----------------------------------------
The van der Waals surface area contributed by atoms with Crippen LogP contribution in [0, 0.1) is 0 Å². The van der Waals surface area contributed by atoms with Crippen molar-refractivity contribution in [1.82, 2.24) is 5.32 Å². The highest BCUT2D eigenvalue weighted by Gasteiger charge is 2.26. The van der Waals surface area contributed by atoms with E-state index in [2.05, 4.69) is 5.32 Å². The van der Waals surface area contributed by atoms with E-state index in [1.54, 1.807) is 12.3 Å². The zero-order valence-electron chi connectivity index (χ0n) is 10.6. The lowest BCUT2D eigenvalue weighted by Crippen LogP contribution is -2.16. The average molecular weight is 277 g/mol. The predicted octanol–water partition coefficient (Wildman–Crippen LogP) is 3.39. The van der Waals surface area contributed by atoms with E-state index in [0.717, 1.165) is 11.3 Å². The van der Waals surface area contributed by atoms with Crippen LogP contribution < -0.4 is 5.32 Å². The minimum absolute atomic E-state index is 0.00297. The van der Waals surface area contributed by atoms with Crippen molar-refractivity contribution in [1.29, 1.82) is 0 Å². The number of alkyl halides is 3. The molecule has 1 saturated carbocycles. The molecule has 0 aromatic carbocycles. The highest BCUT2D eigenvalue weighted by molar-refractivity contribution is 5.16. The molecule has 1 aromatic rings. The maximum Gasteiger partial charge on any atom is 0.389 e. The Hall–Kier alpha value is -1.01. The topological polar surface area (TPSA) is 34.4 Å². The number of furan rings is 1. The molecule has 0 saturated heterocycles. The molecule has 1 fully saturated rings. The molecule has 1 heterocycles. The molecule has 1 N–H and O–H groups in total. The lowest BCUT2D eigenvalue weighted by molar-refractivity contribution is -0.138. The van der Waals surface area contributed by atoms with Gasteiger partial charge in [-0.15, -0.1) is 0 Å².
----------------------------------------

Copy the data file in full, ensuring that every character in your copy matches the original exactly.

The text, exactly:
The van der Waals surface area contributed by atoms with Crippen LogP contribution in [0, 0.1) is 0 Å². The van der Waals surface area contributed by atoms with Crippen molar-refractivity contribution in [1.82, 2.24) is 5.32 Å². The highest BCUT2D eigenvalue weighted by Gasteiger charge is 2.26. The van der Waals surface area contributed by atoms with E-state index in [2.05, 4.69) is 5.32 Å². The van der Waals surface area contributed by atoms with E-state index in [1.54, 1.807) is 12.3 Å². The zero-order valence-electron chi connectivity index (χ0n) is 10.6. The lowest BCUT2D eigenvalue weighted by Crippen LogP contribution is -2.16. The average molecular weight is 277 g/mol. The predicted octanol–water partition coefficient (Wildman–Crippen LogP) is 3.39. The van der Waals surface area contributed by atoms with E-state index in [0.717, 1.165) is 11.3 Å². The van der Waals surface area contributed by atoms with Crippen LogP contribution < -0.4 is 5.32 Å². The minimum absolute atomic E-state index is 0.00297. The van der Waals surface area contributed by atoms with Crippen molar-refractivity contribution in [1.29, 1.82) is 0 Å². The number of alkyl halides is 3. The molecule has 1 saturated carbocycles. The molecule has 0 aromatic carbocycles. The highest BCUT2D eigenvalue weighted by molar-refractivity contribution is 5.16. The molecule has 1 aromatic rings. The maximum Gasteiger partial charge on any atom is 0.389 e. The Hall–Kier alpha value is -1.01. The topological polar surface area (TPSA) is 34.4 Å². The number of furan rings is 1. The molecule has 0 saturated heterocycles. The molecule has 1 fully saturated rings. The molecule has 1 heterocycles. The molecule has 1 N–H and O–H groups in total. The lowest BCUT2D eigenvalue weighted by molar-refractivity contribution is -0.138. The van der Waals surface area contributed by atoms with Gasteiger partial charge in [-0.15, -0.1) is 0 Å².